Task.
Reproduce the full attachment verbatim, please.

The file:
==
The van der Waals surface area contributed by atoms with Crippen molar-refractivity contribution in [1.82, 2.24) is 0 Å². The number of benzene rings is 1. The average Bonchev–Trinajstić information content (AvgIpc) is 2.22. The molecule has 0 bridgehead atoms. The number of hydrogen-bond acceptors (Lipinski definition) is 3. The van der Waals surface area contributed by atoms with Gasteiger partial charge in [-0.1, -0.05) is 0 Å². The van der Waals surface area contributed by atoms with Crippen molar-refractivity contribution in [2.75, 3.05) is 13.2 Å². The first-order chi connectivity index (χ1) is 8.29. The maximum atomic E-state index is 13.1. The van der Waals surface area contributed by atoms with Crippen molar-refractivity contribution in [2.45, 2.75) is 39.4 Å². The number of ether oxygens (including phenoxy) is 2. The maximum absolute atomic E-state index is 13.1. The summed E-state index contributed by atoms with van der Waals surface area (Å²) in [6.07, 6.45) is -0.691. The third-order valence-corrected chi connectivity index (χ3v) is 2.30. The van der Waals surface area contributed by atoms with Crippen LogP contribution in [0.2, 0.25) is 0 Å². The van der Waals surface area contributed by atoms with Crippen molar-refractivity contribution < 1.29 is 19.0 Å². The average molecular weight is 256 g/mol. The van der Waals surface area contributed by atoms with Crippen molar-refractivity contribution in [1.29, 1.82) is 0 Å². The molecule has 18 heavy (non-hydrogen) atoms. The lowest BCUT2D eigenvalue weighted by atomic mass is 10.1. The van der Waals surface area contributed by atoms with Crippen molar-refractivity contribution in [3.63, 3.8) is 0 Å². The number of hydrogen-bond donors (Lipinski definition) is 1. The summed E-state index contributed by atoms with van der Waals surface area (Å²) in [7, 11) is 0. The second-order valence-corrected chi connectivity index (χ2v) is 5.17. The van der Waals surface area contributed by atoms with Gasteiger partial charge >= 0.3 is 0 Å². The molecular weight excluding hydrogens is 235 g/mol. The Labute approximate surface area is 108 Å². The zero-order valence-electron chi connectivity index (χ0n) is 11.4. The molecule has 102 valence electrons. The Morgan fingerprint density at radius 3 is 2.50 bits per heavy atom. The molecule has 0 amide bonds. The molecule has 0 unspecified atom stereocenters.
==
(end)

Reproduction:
The van der Waals surface area contributed by atoms with Crippen molar-refractivity contribution in [1.82, 2.24) is 0 Å². The number of benzene rings is 1. The average Bonchev–Trinajstić information content (AvgIpc) is 2.22. The molecule has 0 bridgehead atoms. The number of hydrogen-bond acceptors (Lipinski definition) is 3. The van der Waals surface area contributed by atoms with Gasteiger partial charge in [-0.1, -0.05) is 0 Å². The van der Waals surface area contributed by atoms with Crippen molar-refractivity contribution in [2.75, 3.05) is 13.2 Å². The first-order chi connectivity index (χ1) is 8.29. The maximum atomic E-state index is 13.1. The van der Waals surface area contributed by atoms with Crippen molar-refractivity contribution in [2.45, 2.75) is 39.4 Å². The number of ether oxygens (including phenoxy) is 2. The maximum absolute atomic E-state index is 13.1. The summed E-state index contributed by atoms with van der Waals surface area (Å²) in [6.07, 6.45) is -0.691. The third-order valence-corrected chi connectivity index (χ3v) is 2.30. The van der Waals surface area contributed by atoms with Crippen LogP contribution in [0.2, 0.25) is 0 Å². The van der Waals surface area contributed by atoms with Crippen molar-refractivity contribution < 1.29 is 19.0 Å². The average molecular weight is 256 g/mol. The van der Waals surface area contributed by atoms with Crippen molar-refractivity contribution in [1.29, 1.82) is 0 Å². The molecule has 18 heavy (non-hydrogen) atoms. The lowest BCUT2D eigenvalue weighted by atomic mass is 10.1. The van der Waals surface area contributed by atoms with Crippen molar-refractivity contribution in [3.63, 3.8) is 0 Å². The number of hydrogen-bond donors (Lipinski definition) is 1. The summed E-state index contributed by atoms with van der Waals surface area (Å²) in [7, 11) is 0. The second-order valence-corrected chi connectivity index (χ2v) is 5.17. The van der Waals surface area contributed by atoms with Gasteiger partial charge >= 0.3 is 0 Å². The molecular weight excluding hydrogens is 235 g/mol. The Labute approximate surface area is 108 Å². The zero-order valence-electron chi connectivity index (χ0n) is 11.4. The molecule has 102 valence electrons. The Morgan fingerprint density at radius 3 is 2.50 bits per heavy atom. The molecule has 0 amide bonds. The molecule has 0 unspecified atom stereocenters.